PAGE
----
1. Micropus amphibolus A. Gray, Proc. Amer. Acad. Arts. 17: 214. 1882.
Mount Diablo cottonseed
Stylocline amphibola (A. Gray) J. T. Howell
Plants 2–20 cm. Heads ± spheric, 3.5–5 mm diam. Receptacles obovoid, mostly 0.7–1 mm, heights 1.2–1.8 times diams. Pistillate pal-eae 8–12 in 2 series, longest 2–3 mm; wings prominent, not wither-ing, subapical, inflexed, ± obovate, plane to concave; bodies somewhat galeate, mainly chartaceous, cartilaginous medially, ± lanuginose. Staminate paleae mostly 1–3. Staminate corollas 1.2–1.9 mm, lobes 4(–5). Cypselae 1–1.5 mm, corolla scars in distal 1/4; pappi: staminate of 1–5, ± barbellulate bristles 1.7–2 mm.
Flowering and fruiting late Mar–Jun. Slopes, ridges, on and near rock outcrops, shallow gravelly soils derived from shale, mudstone, sandstone, volcanic rocks (not recorded on serpentine), edges of or in clearings, grasslands, chaparral, woodlands; 40–900 m; Calif.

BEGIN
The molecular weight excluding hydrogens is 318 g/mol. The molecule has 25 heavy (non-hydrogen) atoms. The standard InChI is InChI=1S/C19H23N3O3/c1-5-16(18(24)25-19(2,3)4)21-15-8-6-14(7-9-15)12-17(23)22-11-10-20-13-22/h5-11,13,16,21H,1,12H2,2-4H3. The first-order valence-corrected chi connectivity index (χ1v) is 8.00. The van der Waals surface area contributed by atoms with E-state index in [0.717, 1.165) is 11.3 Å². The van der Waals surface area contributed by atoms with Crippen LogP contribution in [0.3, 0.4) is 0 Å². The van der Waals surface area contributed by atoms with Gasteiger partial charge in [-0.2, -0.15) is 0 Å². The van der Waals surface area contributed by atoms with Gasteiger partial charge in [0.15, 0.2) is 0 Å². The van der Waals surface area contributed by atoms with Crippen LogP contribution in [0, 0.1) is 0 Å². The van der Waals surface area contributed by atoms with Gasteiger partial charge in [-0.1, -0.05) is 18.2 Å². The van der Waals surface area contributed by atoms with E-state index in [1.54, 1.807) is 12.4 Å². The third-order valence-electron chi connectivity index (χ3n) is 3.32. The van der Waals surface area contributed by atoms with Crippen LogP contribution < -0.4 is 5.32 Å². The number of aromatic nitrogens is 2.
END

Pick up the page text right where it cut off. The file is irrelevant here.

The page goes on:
Micropus amphibolus is relatively uncommon; it is known from mountains and hills of the San Francisco Bay area and northern Coast Ranges, plus populations in outer southern Coast Ranges and in foothills of the northern Sierra Nevada. It is superficially similar to and often confused with M. californicus (see discussion there). Relatively few recent collections of M. amphibolus are known, raising significant conservation concerns.
Though consistently distinct, Micropus amphibolus combines some character states of Stylocline and Micropus (J. T. Howell 1948), suggesting that it may have descended from a hybrid between, or common ancestor of, the two genera. The best available morphologic evidence consistently places it basal within Micropus, with which it shares a majority of character states (J. D. Morefield 1992).